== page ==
|Publication number||US7215833 B1|
|Application number||US 10/371,096|
|Publication date||May 8, 2007|
|Filing date||Feb 21, 2003|
|Priority date||Feb 21, 2002|
|Publication number||10371096, 371096, US 7215833 B1, US 7215833B1, US-B1-7215833, US7215833 B1, US7215833B1|
|Inventors||Ed J. Tepera, Benjamin L. Gatti|
|Original Assignee||Digital Photography Innovations, Inc.|
|Export Citation||BiBTeX, EndNote, RefMan|
|Patent Citations (4), Referenced by (16), Classifications (16), Legal Events (6)|
|External Links: USPTO, USPTO Assignment, Espacenet|
The application claims the benefit of U.S. Provisional Application No. 60/358,613, filed on Feb. 21, 2002.
The invention relates to general digital photography and more particularly to a method for tracking and storing a digital photographic image in a database.
Schools and other governmental organizations commonly employ digital photography to generate photo IDs. Photo IDs are used by the school to identify which students should be on the school premises, to help the students with their socialization and adaptation to the school, to aid in name recognition, and to facilitate a variety of administrative functions. In another application, the highway department uses IDs to identify drivers who are approved licensed drivers of a vehicle. Another example of photo ID use is in companies, particularly large companies and governmental agencies, to enhance security, wherein access to the facility is controlled through the wearing of photo identification.
In the case of schools, student identification cards have to be generated every year, and preferably with minimum disruption to the class day. Each student has a database associated with that student, listing things such as class, home room number, social security number, birth date, etc. Also, associated with the student is a photographic image of the student. The conventional way of generating a photographic image and matching that image with the student is as follows: the school provides a selected organization with a database of all the students. The selected organization then uses this database to create camera cards. Each student has one camera card. In a photography shoot the photographer has a digital camera that is electronically tethered to a computer. The computer, which is usually a laptop, has been previously loaded with the database information needed to generate camera cards for the students. The camera cards are distributed to the students who then present their individual camera cards to the photographer at the beginning of the shoot. The student gives the card to the photographer who swipes the camera card. The card has an electromagnetic strip. After reading the camera card, the computer brings up the student's database file. The photographer then takes one or more pictures of the student. As the photos are taken the images are transferred to the LCD screen of the laptop computer and downloaded onto the database of the computer. The photographer has an opportunity to view the images, and the student may also have an opportunity to view the photos. All of the images are associated with that particular student's file. A new shoot begins when the next student's camera card is swiped into the computer, thus beginning the process anew.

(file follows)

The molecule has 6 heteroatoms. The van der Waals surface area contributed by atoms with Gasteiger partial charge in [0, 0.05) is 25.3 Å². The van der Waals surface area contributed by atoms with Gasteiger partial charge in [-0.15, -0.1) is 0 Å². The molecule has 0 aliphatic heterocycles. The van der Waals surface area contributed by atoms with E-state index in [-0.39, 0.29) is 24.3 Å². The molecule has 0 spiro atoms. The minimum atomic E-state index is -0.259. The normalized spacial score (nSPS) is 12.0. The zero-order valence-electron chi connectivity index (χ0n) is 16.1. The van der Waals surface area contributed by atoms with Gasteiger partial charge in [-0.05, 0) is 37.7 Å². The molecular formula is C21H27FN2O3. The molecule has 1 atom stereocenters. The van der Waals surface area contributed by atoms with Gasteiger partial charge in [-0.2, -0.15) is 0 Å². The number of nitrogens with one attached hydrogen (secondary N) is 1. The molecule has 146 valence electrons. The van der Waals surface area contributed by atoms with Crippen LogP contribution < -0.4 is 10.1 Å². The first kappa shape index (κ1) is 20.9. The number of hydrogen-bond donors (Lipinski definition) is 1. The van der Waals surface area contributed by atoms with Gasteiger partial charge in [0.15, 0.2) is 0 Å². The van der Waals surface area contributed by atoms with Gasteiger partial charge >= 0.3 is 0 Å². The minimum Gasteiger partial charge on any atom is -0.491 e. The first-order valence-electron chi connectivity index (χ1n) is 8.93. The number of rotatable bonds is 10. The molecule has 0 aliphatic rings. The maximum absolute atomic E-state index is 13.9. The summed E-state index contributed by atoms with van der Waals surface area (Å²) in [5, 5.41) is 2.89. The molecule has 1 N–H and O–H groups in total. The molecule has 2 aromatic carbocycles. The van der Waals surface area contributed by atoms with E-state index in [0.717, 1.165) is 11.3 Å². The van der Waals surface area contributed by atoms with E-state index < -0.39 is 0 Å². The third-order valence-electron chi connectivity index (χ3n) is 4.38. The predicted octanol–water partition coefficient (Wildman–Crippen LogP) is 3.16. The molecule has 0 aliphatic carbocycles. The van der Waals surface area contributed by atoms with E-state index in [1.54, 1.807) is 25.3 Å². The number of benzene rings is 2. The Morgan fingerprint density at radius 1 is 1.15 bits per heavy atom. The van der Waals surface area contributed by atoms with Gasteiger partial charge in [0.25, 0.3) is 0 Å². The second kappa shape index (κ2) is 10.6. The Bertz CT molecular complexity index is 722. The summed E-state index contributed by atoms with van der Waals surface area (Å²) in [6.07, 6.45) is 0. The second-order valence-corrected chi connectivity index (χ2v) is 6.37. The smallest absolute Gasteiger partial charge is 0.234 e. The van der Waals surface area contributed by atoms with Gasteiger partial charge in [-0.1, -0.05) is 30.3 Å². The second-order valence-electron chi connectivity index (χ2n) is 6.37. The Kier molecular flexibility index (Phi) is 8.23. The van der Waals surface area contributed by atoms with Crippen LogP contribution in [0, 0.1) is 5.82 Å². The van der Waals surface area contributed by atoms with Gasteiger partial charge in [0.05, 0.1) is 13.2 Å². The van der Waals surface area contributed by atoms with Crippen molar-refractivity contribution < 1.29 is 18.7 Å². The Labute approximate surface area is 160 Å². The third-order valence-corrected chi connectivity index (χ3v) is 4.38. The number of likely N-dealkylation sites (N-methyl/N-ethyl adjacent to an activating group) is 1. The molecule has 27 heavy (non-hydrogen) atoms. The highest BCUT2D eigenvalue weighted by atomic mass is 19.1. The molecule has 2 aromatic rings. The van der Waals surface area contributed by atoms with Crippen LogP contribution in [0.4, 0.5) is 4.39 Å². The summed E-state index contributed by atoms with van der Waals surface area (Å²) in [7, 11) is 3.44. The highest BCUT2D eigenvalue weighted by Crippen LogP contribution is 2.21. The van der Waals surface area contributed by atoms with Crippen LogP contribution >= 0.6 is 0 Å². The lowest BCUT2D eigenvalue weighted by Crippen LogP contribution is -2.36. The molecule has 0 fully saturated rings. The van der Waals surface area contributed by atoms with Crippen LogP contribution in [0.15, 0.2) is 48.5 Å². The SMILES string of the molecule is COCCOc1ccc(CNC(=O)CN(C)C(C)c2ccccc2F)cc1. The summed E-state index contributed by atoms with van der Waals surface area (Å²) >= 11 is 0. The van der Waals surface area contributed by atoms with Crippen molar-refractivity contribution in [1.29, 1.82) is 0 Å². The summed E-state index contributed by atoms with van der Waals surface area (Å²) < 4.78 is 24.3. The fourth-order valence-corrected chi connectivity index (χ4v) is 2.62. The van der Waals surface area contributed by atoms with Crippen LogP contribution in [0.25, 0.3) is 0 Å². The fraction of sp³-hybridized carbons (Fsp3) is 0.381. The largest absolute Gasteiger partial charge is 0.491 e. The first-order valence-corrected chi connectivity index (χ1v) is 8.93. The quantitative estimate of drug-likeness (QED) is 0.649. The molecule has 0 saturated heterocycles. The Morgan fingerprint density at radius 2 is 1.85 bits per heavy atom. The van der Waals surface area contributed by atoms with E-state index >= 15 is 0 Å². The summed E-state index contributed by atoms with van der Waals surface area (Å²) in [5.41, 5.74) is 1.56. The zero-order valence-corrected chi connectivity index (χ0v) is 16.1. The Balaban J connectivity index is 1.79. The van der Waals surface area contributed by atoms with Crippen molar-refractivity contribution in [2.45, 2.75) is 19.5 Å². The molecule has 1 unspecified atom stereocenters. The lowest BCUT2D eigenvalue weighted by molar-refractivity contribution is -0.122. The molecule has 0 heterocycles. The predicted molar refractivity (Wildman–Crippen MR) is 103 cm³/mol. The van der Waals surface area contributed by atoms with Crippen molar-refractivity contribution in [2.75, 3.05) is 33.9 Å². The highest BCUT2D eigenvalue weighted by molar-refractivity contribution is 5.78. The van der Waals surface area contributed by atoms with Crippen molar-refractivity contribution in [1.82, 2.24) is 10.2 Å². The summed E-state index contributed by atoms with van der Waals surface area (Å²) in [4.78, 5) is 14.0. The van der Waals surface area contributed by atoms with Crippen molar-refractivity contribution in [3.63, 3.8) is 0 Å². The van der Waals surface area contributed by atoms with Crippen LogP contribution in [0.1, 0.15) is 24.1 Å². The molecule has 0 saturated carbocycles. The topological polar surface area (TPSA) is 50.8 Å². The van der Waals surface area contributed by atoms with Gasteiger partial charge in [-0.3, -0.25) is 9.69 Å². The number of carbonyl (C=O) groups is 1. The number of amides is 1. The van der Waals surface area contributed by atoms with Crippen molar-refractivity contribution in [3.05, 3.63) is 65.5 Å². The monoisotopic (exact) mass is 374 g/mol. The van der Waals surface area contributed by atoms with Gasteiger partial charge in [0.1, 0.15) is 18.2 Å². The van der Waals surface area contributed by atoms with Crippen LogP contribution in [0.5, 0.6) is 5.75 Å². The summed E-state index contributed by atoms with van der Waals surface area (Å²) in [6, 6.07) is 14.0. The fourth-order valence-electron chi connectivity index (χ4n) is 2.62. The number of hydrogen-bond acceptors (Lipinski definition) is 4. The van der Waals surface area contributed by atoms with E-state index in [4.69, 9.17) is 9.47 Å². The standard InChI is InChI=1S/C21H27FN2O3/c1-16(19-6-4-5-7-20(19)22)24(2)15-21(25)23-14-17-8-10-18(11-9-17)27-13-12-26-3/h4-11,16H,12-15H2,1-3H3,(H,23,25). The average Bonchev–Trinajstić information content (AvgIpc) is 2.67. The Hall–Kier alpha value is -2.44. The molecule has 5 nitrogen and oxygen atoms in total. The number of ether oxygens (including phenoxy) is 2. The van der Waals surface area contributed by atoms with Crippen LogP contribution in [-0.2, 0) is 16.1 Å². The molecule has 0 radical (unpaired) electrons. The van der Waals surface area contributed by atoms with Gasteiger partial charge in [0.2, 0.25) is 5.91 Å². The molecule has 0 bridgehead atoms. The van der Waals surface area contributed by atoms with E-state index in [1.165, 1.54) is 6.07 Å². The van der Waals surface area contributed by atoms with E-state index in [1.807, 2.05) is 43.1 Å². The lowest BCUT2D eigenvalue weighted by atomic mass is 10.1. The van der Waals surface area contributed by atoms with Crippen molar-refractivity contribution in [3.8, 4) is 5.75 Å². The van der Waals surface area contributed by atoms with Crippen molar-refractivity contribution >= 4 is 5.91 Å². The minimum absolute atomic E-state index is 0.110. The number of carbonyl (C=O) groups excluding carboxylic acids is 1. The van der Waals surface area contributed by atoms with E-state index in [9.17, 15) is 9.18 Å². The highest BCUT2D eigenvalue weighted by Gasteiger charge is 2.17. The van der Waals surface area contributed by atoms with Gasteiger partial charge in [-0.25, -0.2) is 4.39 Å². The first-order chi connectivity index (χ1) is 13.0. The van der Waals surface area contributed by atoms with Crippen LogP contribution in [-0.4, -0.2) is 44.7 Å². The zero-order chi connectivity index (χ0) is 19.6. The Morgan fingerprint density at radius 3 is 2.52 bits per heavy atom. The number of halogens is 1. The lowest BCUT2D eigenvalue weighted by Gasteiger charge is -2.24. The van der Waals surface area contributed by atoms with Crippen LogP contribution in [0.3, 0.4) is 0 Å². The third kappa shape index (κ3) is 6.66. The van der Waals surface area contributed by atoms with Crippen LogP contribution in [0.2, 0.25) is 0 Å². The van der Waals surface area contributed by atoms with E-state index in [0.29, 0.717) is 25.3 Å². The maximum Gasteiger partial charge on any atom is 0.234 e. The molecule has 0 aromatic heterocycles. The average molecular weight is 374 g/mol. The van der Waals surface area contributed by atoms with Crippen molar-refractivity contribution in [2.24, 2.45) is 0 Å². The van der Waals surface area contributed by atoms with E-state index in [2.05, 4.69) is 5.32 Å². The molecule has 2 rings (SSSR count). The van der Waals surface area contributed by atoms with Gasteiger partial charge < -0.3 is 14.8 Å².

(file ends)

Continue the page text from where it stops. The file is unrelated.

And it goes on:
This method has several advantages. It generates instant pictures. The photographer and student are able to view the image. The image is associated with the student's database file, and there is little chance that the image will be associated with the wrong individual, as the student can quickly see that the pictures are associated with his name. There are some serious negatives to this process, and many of these negatives are a consequence of the fact that a laptop computer is required for each camera. Laptop computers are expensive. Like the camera, they are battery powered and subject to failure. The photographer not only has to be proficient in photography, but also must be proficient in operating the computer. On a practical level, in judging the amount of disruption caused by the photographic session, the fact that the student can view the photos tends to slow the entire process. Disruption and delays are contrary to the wishes of the school administration, and are to be minimized, even at the expense of the student's desire to have “just one more picture taken”.
Schools and other organizations are seeking a method that is very similar to what they are used to doing, that is, shooting the pictures and developing them offsite. What is needed is a method for matching photographic images created by the digital camera to the subject (or item), where the matching process is independent of the laptop. Another advantage of maintaining autonomy of the digital camera from the laptop or any computer is that the software on computers is regularly changing, and maintaining compatibility between the digital cameras and the software running on the laptop is an ongoing issue.
What is needed is a method for matching digital photographic images to the database, wherein there is no necessity for a laptop, or other computer, to be tethered to the digital camera during the shoot.
The prior art teaches has several methods of organizing and tracking digital images. Walter Boyne, in U.S. Pat. No. 4,941,125 discloses a method for imputing images from a digital camera into a computer, where the data is indexed for easy retrieval at a later date. The patent is principally concerned with archiving documents. The method utilizes optical character recognition software to convert the images into text, and then generate an index of descriptive terms to index the images. Boyne does not teach the utility of a method, wherein the camera is not tethered to a computer.
In U.S. Pat. No. 6,466,934, Seese et al. use bar code readers, which are generally referred to as “external systems”, to provide an interface without the need of an in-depth understanding of the database model. A first external system and a second external system provide for responding to an event, the event being related to communication with at least one of the first or the second external systems, and receiving a message, the message comprising a metadata event key and a session identifier, the session identifier identifying a workset database for use with the message, the workset database having a workset database structure dependent upon metadata; and processing an action series dependent upon the metadata event key. In other words, Seese '934 teaches that bar code readers can be used to trigger a second external system. Seese '934 does not teach that the bar code reader can be used to organize data.